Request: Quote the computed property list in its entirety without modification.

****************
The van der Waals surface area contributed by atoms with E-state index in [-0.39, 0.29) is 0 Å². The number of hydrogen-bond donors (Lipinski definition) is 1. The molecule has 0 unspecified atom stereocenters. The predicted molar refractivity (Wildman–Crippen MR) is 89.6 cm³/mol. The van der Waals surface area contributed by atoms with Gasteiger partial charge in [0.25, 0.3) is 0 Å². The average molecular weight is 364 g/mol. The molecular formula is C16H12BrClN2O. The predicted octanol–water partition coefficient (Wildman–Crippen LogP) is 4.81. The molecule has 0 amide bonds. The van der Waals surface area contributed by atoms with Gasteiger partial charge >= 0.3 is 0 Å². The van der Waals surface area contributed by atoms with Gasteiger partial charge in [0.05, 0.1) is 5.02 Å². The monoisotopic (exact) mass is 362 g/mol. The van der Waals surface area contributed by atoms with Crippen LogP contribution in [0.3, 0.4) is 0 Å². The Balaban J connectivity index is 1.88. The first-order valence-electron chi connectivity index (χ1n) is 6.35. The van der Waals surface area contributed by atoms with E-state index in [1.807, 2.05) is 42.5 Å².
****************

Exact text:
The van der Waals surface area contributed by atoms with E-state index in [-0.39, 0.29) is 0 Å². The number of hydrogen-bond donors (Lipinski definition) is 1. The molecule has 0 unspecified atom stereocenters. The predicted molar refractivity (Wildman–Crippen MR) is 89.6 cm³/mol. The van der Waals surface area contributed by atoms with Gasteiger partial charge in [0.25, 0.3) is 0 Å². The average molecular weight is 364 g/mol. The molecular formula is C16H12BrClN2O. The predicted octanol–water partition coefficient (Wildman–Crippen LogP) is 4.81. The molecule has 0 amide bonds. The van der Waals surface area contributed by atoms with Gasteiger partial charge >= 0.3 is 0 Å². The van der Waals surface area contributed by atoms with Gasteiger partial charge in [0.05, 0.1) is 5.02 Å². The monoisotopic (exact) mass is 362 g/mol. The van der Waals surface area contributed by atoms with Crippen LogP contribution in [0.3, 0.4) is 0 Å². The Balaban J connectivity index is 1.88. The first-order valence-electron chi connectivity index (χ1n) is 6.35. The van der Waals surface area contributed by atoms with E-state index in [1.807, 2.05) is 42.5 Å².